These days, it seems every charity or cause is organizing a fundraising walk or run. This weekend I know of at least four of these walks taking place near my house. One of those events is the Center for Special Surgery Race for Hope. This race raises money to help uninsured and underinsured patients with a brain, head or neck cancer diagnosis in the Capital Region of NY.
Prior to 2010, my knowledge of brain cancer was cursory at best. I knew the word “glioblastoma” but not much else. Glioblastomas are tumors that come from astrocytes – the cells that make up supportive structures in the brain. They are usually highly malignant because they are supported by blood supply and they reproduce quickly. While it is easy for glioblastomas to invade brain tissue, they rarely spread to any other part of the body. There is no exact cause known and they can be difficult to treat. For adults with aggressive glioblastomas, the average survival rate is 14 months and only 30% of patients live two years past diagnosis.
I got a crash course in glioblastomas when my sister Mary Jane received her diagnosis. She had been having headaches for weeks, and they were getting progressively worse. On April 2, 2010, when she was unable to get out of bed, her husband called the ambulance and she was rushed to the hospital. After a CT scan, she was brought to surgery to remove the tumor shown in the images. The surgeon’s face was grim when he came to speak to all of us gathered in the waiting room. His initial prognosis was not hopeful, and it would be a week before the pathology reports confirmed his initial suspicions of glioblastoma.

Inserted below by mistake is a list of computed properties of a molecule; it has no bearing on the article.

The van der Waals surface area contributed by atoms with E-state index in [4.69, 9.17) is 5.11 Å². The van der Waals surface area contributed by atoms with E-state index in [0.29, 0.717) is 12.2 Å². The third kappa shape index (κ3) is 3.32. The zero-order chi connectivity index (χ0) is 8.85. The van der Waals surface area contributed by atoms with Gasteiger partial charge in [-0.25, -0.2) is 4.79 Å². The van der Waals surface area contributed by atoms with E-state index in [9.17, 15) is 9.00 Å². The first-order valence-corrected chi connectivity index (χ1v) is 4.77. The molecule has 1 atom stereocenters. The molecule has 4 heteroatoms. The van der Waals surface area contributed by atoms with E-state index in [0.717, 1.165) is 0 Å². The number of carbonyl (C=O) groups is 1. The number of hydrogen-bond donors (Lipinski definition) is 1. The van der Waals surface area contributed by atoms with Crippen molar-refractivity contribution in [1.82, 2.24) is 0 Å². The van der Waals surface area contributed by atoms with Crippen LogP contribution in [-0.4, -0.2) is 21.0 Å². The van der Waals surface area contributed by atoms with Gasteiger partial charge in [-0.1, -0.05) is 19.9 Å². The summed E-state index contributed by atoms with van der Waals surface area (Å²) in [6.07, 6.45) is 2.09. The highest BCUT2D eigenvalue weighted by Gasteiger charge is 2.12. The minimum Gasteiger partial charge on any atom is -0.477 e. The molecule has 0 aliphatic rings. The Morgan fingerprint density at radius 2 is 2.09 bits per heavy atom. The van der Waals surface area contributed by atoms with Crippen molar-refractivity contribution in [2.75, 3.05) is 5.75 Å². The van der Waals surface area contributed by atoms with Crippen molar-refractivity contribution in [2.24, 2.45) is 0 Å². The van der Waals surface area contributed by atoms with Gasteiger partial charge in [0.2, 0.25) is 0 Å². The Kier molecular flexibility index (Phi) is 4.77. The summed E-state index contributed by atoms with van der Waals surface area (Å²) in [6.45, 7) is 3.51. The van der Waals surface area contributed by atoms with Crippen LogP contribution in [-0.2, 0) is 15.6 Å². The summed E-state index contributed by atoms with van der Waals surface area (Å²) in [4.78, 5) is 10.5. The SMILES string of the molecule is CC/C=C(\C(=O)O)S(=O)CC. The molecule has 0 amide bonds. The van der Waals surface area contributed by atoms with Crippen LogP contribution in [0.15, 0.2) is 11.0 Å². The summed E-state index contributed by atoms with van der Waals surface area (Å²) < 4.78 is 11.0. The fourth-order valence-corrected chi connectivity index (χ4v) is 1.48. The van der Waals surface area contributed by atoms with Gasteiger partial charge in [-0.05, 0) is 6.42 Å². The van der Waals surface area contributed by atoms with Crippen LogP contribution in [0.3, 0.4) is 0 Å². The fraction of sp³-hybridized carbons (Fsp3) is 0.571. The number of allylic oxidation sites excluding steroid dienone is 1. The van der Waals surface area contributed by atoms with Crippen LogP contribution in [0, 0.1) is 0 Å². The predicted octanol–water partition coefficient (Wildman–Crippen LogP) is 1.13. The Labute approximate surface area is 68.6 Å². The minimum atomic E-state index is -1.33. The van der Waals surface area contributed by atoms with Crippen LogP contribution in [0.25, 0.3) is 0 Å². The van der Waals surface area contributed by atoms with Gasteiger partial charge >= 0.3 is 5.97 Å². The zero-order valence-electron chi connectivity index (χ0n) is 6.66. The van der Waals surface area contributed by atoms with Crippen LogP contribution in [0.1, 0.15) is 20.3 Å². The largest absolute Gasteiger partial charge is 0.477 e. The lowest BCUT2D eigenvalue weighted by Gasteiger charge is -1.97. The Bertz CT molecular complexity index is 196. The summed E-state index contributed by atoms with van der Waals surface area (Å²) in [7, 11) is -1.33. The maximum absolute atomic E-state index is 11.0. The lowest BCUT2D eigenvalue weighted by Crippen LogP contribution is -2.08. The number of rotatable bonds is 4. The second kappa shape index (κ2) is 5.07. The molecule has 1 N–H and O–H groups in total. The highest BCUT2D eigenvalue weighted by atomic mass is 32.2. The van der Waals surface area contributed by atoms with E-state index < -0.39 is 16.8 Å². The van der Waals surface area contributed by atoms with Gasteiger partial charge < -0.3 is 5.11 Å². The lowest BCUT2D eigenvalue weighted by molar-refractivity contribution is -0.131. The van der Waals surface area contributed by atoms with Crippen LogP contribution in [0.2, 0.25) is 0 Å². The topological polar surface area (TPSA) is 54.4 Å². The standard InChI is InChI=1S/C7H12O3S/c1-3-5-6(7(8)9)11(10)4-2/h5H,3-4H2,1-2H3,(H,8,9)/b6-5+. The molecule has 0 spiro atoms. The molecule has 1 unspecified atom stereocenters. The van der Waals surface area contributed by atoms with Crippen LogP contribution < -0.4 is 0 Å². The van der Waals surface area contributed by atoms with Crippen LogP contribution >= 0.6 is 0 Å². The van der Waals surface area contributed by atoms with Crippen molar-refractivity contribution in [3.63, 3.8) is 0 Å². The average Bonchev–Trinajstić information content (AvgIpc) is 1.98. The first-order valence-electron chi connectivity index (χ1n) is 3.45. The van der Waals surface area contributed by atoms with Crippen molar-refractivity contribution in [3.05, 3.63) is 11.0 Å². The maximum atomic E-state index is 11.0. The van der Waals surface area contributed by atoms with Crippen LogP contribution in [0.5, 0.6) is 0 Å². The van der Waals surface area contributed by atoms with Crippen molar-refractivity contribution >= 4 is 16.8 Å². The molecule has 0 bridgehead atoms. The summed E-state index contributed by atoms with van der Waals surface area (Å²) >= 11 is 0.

Mary Jane faced her terminal diagnosis like she faced everything else in life, with determination and quiet strength. She told everyone that as long as she was alive, she was going to LIVE. And for the next 18 months she most certainly did – traveling, going to the gym every morning, making music with the community orchestra and choir, playing with her granddaughter, and cross country skiing.
Living with a chronic health condition is expensive, and the last thing anyone needs to worry about while facing a terminal diagnosis is the cost of the treatment that is providing more precious time with loved ones. Mary Jane was fortunate in that she had good insurance and she received excellent care throughout her cancer journey. She realized that there were others who did not have the same good fortune so when she learned of the Race for Hope she adopted this charity as her own. Her daughter, my amazing niece Karen, took on the challenge and organized her siblings, family and friends to form Team MJ. Every September, we don our team shirts and help raise funds for this foundation.
The race is a moving and emotional event. Everyone gathered is there because we have all been touched by brain, head and neck cancer. Some race because they are inspired by someone living with cancer. Some participate because they have endured treatment and want to give assistance to others. Some, like Team MJ, race in memory of a loved one.
Yesterday, Team MJ gathered once again for the Race for Hope. Our yellow shirts were bright in the fall sunshine. The race is a family event with participants of all ages and the spectators cheer equally for everyone. The youngest participant, an energetic 5 year old, crossed the finish line to great applause – as did the oldest participant, one of Team MJ’s own who is a spry 88 years young.
My eyes welled up as I sat with Mary Jane’s grandchildren and oldest daughter cheering on the runners from all teams as they finished. I know Mary Jane would be proud of her children, family and friends who continue to come together to promote a cause she valued. We owe it to those families just learning about glioblastoma to keep racing. Because everyone deserves to LIVE as fully as they are able while they still have time.